17 Biggest Advantages and Disadvantages of Fossil Fuels

Fossil fuels are resources that develop from the fossilized remains of organic matter that is subjected to specific levels of heat and pressure over time. There are three basic fossil fuels that we currently use right now: coal, petroleum, and natural gas.

Fossil fuels are combined into one generic category, though they are very different from one another. It could take coal, for example, several million years to develop as ancient vegetation is altered through heat and pressure. Petroleum, however, forms through a combination of various hydrocarbons.

All of us consume fossil fuels every day. We wouldn’t have many of the things we use, from computers to sandwich bags, without the help of fossil fuels. At the same time, fossil fuels are, by definition, something that will run out one day if we continue to use them. When that day will be, we do not know.

Here are some of the biggest advantages and disadvantages of fossil fuels to help take a closer look at this important issue.

List of the Biggest Advantages of Fossil Fuels

1. There are numerous systems in place to process and utilize these fuels.

Our current infrastructure is designed to consume fossil fuels for our various needs. Even when we are producing renewable energies, the power is generated from products that were created because of fossil fuel technologies. That has led us into a world where we have “good” consumption and “bad” consumption concepts. If we can create a net improvement in our environment by consuming fossil fuels today, then it is a “good” use of the resource.

If we were to transition completely to sustainable energies right now, we would be unable to meet our current energy demands. At this moment, fossil fuels still comprise 80% of our current global primary energy demands.

2. They are available to almost every country in the world today as a domestic resource.

Fossil fuels are available within almost every country on our planet in some form. The only region that sees voids in fossil fuel production are in central Africa and this is likely due to turbulent political activities which occur in the region. On the 6 primary continents, there are coal, natural gas, and oil reserves that will provide several generations with the power they need.

As a domestic resource, fossil fuels can also be exported to other nations as a revenue generation tool.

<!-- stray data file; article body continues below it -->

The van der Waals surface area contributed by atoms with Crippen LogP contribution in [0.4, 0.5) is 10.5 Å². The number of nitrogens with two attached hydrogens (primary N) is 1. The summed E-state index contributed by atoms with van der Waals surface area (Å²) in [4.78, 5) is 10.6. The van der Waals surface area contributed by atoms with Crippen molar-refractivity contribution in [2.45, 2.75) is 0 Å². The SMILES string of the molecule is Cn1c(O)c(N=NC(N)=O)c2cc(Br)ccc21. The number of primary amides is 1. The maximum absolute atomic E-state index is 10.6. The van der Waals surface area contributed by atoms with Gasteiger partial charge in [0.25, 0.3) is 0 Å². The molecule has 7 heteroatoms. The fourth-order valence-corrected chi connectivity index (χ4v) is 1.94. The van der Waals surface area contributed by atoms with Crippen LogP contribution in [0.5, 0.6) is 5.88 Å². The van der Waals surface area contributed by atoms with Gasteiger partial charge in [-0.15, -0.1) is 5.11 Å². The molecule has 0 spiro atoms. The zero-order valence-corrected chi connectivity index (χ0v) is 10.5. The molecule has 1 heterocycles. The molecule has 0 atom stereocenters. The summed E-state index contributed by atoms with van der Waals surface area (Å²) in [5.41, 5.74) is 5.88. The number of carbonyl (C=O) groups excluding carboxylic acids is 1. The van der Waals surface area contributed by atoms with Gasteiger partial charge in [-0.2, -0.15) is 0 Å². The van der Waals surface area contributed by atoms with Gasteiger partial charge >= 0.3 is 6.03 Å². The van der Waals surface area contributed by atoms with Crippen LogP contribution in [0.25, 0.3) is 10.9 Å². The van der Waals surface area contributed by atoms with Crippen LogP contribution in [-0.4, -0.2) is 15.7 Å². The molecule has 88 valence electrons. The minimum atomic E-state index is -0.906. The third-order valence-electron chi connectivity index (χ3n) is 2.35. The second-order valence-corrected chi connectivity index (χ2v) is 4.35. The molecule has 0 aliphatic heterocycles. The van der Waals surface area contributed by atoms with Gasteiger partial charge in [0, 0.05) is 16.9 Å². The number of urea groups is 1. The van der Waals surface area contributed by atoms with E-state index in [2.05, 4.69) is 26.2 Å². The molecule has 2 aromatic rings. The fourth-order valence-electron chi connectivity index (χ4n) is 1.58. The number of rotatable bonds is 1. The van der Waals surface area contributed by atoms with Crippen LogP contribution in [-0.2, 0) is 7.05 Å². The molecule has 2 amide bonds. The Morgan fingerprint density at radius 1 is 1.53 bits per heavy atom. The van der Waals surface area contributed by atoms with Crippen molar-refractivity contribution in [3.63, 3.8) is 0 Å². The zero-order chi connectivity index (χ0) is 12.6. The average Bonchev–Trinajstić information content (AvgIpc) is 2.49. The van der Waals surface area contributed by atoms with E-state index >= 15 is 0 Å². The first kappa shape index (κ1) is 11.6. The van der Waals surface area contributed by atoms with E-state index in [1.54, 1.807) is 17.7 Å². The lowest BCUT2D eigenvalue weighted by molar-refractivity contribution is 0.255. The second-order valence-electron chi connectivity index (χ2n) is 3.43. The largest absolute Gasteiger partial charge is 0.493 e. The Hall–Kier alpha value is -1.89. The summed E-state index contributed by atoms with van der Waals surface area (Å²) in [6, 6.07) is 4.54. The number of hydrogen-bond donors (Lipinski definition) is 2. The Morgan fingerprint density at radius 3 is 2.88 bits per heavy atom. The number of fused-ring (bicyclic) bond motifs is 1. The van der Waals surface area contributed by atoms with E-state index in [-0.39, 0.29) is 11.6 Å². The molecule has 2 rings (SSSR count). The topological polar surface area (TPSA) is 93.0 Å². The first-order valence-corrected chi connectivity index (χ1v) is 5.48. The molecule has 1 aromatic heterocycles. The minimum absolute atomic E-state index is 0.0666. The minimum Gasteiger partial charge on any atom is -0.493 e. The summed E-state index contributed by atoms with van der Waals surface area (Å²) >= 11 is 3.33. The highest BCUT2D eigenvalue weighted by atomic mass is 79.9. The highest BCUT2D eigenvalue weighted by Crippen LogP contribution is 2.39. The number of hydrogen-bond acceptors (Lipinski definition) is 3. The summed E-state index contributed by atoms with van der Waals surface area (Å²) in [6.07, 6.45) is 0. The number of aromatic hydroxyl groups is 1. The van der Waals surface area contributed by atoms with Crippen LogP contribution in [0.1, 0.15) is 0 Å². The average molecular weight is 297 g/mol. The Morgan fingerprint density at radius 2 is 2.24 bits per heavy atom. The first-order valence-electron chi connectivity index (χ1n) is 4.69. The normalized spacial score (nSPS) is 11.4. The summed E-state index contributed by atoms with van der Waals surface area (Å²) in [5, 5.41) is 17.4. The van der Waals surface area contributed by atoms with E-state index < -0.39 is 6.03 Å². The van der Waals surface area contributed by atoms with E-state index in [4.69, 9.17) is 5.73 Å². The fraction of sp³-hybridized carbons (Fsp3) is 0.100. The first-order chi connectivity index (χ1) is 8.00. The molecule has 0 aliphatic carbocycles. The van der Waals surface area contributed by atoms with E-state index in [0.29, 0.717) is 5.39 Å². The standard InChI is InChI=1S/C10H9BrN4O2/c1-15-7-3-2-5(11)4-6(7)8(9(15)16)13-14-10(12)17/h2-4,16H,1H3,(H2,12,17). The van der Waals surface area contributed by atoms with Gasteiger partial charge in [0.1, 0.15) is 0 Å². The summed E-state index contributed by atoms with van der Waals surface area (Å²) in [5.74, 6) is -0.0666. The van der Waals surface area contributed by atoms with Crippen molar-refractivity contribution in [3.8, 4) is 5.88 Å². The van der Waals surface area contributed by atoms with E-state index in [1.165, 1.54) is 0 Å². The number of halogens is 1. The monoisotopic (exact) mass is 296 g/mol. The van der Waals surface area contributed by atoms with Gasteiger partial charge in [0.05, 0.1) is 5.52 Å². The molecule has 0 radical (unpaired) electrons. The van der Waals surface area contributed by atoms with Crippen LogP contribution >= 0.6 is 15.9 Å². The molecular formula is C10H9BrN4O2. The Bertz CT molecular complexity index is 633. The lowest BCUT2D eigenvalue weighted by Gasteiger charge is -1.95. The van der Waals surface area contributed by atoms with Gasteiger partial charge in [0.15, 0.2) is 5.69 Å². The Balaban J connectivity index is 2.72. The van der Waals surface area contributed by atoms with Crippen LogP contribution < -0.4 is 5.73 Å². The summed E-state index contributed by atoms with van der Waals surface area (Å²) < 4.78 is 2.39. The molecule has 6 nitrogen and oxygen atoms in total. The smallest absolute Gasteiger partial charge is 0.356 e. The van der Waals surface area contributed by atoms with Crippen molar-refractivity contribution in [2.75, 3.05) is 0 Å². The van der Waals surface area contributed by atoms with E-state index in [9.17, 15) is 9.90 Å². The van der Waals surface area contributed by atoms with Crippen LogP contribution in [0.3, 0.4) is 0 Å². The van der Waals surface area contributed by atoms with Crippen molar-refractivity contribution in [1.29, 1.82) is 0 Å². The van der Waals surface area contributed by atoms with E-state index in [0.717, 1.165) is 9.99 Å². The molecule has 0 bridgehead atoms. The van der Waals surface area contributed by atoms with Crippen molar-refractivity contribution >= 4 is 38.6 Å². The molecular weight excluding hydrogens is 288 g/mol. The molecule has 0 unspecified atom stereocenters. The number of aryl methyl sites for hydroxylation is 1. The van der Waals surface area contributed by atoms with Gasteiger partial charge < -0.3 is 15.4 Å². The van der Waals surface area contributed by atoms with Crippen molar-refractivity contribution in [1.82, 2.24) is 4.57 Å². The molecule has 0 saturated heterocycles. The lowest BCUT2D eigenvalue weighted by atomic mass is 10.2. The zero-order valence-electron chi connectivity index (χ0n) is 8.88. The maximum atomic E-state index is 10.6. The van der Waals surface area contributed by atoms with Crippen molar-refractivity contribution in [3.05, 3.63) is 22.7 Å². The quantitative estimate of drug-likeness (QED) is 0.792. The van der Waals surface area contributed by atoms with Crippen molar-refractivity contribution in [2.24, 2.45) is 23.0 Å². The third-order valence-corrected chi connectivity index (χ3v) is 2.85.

3. Fossil fuels provide a low cost-per-unit for the energy outputs that are available.

In the United States, the average cost of all fossil fuels for electricity generation was $2.47 for every 1 million BTUs (British Thermal Units). When all sectors are evaluated, the price of electricity to end-users was $0.10. Although the price of petroleum spiked between 2009-2015, reaching a high of $12.50 per 1 million BTUs, the overall cost of fossil fuel energy has remained relatively stable. Pricing spiked in 2008, nearly doubling in cost, but since then, the price has hovered around the $2.50 per unit mark for more than a decade.

4. Many of the products we use rely heavily on fossil fuels.

Most of the fossil fuel products that we use every day come out of the energy sector. That means we use them for fuel, heating oil, gasoline, and numerous consumer goods. Everything from ink to crayons to deodorant comes from the processing of fossil fuels. Out of the average 42-gallon barrel of oil that is consumed every day, more than 45% of it will be used in automotive gasoline. About 30% is used for either heating oil or diesel fuel. Then about 20% is used for personal products.

5. They provide a high energy output relative to the amount of fuel consumed.

Fossil fuels provide the highest energy outputs relative to the amount of fuel they consume, with the exception of nuclear power. With complete combustion, about 8 kWh of heat is generated from 1g of coal. We can achieve about 12 kWh from 1kg of oil. This can be up to 10 times the amount of energy that can be produced from renewable resources and provides scalability to meet changes in demand.

Nuclear energy is far more productive, with 24 million kWh produced from just 1kg of uranium-235. Even nuclear energy would not be possible without the products that are produced from fossil fuel processing and industries, however, so even then, this resource produces a high energy output when compared to the amount we consume every day.

6. Fossil fuels are an economic foundation for many society.